Governance Committee

Practice Learning Work stream


Practice Research Hubs

Public Involvement Board

What is a Teaching Partnership?

Social Work Teaching Partnership were developed by The Department for Education and Department of Health and Social Care to help transform the overall quality of practice, learning and continuing professional development for both pre and post qualifying social workers. 

Social Work Teaching Partnerships are employer led, working collaboratively with HEI’s, strengthening the relationship between them to raise standards of social work practice, through attracting high quality students and ensuring that they and qualified social workers are equipped with necessary knowledge, skills and values to best support the people they serve. 

To read more about teaching partnership see links below

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How is racism understood in literature about the experiences of black and minority ethnic social work students in Britain? A Conceptual review.​

Dr Dharman Jeyasingham and Dr Julie Morton (Social Work Education, 38 (5), pp 563-575)


This article presents findings from a study which explored the everyday ways race works on social work programmes in England. The study focused on how race was spoken about and conceptualised, how people were categorised and ordered according to race and the social interactions where race was understood by participants to be significant. Semi-structured interviews were conducted with eight social work lecturers and nineteen black social work students at two universities in England, to explore the following topics: classroom-based and practice learning, assessment and feedback, interactions between students and between students and educators, and university and practice agency cultures. Data were analysed using thematic analysis and the following themes identified: the routine interpellation of black students and communities in terms of absolute cultural differences, black students’ everyday experiences of marginalisation, hostility and othering, and the racialisation of black students in judgements made about their academic and practice performance. The article concludes that social work education must engage more deeply with contemporary theorisations of race and culture, and that social work educators need a reflexive understanding of how notions such as diversity, equality and universal academic standards are put into practice in ways that marginalise and devalue black students.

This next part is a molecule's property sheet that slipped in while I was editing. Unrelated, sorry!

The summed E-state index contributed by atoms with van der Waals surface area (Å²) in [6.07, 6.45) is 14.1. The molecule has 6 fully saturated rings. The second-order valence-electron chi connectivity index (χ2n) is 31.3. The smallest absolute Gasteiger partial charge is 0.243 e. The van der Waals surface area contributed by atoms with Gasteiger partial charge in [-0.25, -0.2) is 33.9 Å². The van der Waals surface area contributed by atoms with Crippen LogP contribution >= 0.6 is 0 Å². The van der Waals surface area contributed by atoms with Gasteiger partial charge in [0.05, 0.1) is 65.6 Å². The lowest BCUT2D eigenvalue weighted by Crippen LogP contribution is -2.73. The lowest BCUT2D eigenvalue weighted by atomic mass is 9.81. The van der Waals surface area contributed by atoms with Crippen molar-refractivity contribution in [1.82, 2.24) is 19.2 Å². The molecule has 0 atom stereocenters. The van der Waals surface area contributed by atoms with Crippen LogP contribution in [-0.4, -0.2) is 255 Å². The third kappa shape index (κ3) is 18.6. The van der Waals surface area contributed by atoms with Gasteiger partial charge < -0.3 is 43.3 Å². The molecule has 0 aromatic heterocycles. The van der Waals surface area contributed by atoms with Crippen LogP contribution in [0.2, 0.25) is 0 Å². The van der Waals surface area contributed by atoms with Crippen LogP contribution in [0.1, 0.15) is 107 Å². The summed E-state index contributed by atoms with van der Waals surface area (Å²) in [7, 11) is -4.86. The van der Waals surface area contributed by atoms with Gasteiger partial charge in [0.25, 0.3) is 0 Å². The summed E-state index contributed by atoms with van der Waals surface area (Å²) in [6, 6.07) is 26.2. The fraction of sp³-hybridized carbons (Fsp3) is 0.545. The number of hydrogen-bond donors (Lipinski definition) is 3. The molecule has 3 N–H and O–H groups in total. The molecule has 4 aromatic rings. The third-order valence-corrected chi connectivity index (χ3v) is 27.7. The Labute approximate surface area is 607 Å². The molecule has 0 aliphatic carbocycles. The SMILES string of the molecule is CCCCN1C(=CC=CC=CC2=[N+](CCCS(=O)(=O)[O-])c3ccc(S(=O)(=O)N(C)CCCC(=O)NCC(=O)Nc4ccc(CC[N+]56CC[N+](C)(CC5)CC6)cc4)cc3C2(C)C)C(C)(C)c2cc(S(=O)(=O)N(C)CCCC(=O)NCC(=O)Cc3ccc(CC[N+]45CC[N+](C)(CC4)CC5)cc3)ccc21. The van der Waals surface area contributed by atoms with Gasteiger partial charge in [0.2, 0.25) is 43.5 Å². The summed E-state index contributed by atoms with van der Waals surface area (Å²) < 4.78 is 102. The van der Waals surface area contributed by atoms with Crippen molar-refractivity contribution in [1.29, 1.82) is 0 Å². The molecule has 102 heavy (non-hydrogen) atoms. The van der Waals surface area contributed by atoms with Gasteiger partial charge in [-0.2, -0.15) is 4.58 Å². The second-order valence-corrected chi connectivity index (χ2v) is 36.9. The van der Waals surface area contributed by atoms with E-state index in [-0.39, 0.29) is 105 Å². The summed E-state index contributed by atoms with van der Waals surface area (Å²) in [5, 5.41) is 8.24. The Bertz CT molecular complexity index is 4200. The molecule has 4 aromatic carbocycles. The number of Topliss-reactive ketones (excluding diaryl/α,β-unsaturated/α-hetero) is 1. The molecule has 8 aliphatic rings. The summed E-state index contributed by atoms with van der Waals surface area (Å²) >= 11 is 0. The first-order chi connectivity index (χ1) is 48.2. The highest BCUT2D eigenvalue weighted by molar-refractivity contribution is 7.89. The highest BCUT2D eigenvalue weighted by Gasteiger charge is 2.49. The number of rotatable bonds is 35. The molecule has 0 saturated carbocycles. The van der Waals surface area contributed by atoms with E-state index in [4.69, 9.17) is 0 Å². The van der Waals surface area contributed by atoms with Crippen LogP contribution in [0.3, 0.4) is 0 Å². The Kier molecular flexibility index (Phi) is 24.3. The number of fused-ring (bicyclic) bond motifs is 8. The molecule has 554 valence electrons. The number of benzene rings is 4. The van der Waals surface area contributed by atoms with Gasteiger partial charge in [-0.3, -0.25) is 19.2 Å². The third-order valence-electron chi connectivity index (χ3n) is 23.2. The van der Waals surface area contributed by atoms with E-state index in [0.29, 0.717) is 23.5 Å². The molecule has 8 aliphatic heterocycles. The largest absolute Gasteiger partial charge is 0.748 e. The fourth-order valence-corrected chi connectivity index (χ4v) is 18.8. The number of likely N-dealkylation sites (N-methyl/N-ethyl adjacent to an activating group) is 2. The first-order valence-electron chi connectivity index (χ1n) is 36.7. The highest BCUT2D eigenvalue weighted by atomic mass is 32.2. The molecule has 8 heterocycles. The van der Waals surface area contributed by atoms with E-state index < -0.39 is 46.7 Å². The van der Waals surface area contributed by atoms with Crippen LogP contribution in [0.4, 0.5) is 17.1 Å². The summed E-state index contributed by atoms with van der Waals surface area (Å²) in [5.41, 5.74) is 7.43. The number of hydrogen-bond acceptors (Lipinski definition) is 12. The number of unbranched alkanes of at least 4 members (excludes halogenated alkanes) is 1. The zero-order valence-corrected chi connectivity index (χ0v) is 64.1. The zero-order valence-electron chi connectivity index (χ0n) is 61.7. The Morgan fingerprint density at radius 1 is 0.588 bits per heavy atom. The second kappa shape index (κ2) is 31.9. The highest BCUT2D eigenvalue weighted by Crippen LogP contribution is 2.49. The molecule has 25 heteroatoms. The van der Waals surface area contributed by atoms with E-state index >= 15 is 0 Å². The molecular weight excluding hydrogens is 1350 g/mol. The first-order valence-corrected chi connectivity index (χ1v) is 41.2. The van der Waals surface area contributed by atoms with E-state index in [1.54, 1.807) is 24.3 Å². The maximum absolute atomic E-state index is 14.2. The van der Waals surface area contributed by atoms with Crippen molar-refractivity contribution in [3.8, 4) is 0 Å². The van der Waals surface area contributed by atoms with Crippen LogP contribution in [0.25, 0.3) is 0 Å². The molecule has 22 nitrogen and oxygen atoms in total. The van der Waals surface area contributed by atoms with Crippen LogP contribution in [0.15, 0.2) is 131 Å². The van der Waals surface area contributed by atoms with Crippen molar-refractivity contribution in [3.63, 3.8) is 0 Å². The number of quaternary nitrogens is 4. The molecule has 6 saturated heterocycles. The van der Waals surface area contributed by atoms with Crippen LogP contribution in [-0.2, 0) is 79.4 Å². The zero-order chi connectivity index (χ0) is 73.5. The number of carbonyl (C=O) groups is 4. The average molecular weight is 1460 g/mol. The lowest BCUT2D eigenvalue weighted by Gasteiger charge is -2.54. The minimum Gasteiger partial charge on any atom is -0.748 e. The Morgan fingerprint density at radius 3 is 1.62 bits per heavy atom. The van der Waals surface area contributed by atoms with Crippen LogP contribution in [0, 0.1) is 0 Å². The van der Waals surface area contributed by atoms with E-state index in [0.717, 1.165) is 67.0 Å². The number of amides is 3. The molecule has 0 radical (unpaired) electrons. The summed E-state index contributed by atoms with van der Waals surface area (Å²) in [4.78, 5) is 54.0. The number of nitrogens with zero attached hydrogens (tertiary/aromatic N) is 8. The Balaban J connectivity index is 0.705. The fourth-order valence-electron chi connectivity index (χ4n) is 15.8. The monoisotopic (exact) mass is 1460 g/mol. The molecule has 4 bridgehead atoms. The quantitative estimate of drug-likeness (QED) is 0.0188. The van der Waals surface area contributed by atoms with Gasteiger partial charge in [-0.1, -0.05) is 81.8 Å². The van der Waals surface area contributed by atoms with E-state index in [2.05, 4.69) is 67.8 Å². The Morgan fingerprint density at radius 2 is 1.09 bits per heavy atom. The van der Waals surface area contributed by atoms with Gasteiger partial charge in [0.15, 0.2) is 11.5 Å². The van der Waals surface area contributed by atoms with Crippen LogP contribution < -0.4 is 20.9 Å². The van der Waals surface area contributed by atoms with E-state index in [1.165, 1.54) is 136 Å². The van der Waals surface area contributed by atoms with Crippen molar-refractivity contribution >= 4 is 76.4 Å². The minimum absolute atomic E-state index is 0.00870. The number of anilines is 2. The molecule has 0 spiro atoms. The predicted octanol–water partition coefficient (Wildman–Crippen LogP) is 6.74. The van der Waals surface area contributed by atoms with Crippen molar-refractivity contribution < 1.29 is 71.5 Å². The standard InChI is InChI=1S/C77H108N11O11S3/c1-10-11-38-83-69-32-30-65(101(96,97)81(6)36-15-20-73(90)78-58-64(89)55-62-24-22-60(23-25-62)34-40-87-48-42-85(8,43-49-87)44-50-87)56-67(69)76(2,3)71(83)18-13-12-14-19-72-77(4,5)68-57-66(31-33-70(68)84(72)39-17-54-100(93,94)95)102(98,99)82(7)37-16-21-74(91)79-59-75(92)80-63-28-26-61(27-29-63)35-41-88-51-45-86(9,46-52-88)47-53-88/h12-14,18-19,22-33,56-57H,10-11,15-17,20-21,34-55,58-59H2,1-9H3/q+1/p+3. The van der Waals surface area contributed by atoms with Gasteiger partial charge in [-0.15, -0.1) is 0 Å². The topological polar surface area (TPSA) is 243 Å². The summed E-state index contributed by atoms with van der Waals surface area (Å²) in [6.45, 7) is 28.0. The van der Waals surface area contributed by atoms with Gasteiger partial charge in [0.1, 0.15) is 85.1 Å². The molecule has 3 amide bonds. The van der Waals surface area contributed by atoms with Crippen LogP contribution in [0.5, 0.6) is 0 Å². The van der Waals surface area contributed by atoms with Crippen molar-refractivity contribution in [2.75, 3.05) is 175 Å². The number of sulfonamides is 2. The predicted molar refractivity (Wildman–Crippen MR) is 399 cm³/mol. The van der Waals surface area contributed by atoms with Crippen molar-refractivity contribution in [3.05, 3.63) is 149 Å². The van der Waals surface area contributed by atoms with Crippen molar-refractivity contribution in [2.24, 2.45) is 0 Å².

Link to Research Article:

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Children’s social workers agile working practice and experiences beyond the office

Dr Dharman Jeyasingham, The British Journal of Social Work, Volume 49, Issue 3, April 2019, Pages 559-576, https://doi.org/10.1093/bjsw/bcy077